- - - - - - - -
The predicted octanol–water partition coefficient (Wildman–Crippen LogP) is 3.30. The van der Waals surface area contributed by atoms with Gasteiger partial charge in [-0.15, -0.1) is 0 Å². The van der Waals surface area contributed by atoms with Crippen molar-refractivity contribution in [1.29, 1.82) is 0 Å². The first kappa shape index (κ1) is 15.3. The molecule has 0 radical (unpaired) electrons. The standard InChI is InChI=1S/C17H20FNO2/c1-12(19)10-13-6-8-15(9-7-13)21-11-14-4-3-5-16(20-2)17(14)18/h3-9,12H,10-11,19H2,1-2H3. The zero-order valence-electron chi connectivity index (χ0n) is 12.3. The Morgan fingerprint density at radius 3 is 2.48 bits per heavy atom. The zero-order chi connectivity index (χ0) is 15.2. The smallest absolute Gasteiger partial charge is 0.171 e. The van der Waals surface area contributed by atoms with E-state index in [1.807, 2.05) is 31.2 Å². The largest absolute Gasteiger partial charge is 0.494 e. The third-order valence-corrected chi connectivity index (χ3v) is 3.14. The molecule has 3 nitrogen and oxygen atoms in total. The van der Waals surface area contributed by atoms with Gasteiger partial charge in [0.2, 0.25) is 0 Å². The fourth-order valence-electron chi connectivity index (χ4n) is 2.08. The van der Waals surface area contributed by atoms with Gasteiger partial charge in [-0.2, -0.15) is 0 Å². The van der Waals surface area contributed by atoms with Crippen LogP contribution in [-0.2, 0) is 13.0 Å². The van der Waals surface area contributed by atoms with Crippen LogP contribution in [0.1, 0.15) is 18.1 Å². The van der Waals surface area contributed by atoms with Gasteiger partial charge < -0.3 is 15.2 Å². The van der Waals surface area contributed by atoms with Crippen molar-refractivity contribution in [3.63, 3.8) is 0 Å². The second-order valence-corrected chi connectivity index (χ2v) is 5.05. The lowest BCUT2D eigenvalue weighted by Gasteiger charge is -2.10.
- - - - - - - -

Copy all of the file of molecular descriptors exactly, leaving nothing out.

The predicted octanol–water partition coefficient (Wildman–Crippen LogP) is 3.30. The van der Waals surface area contributed by atoms with Gasteiger partial charge in [-0.15, -0.1) is 0 Å². The van der Waals surface area contributed by atoms with Crippen molar-refractivity contribution in [1.29, 1.82) is 0 Å². The first kappa shape index (κ1) is 15.3. The molecule has 0 radical (unpaired) electrons. The standard InChI is InChI=1S/C17H20FNO2/c1-12(19)10-13-6-8-15(9-7-13)21-11-14-4-3-5-16(20-2)17(14)18/h3-9,12H,10-11,19H2,1-2H3. The zero-order valence-electron chi connectivity index (χ0n) is 12.3. The Morgan fingerprint density at radius 3 is 2.48 bits per heavy atom. The zero-order chi connectivity index (χ0) is 15.2. The smallest absolute Gasteiger partial charge is 0.171 e. The van der Waals surface area contributed by atoms with E-state index in [1.807, 2.05) is 31.2 Å². The largest absolute Gasteiger partial charge is 0.494 e. The third-order valence-corrected chi connectivity index (χ3v) is 3.14. The molecule has 3 nitrogen and oxygen atoms in total. The van der Waals surface area contributed by atoms with Gasteiger partial charge in [0.2, 0.25) is 0 Å². The fourth-order valence-electron chi connectivity index (χ4n) is 2.08. The van der Waals surface area contributed by atoms with Gasteiger partial charge in [-0.2, -0.15) is 0 Å². The van der Waals surface area contributed by atoms with Crippen LogP contribution in [-0.2, 0) is 13.0 Å². The van der Waals surface area contributed by atoms with Crippen LogP contribution in [0.1, 0.15) is 18.1 Å². The van der Waals surface area contributed by atoms with Gasteiger partial charge < -0.3 is 15.2 Å². The van der Waals surface area contributed by atoms with Crippen molar-refractivity contribution in [3.63, 3.8) is 0 Å². The second-order valence-corrected chi connectivity index (χ2v) is 5.05. The lowest BCUT2D eigenvalue weighted by Gasteiger charge is -2.10.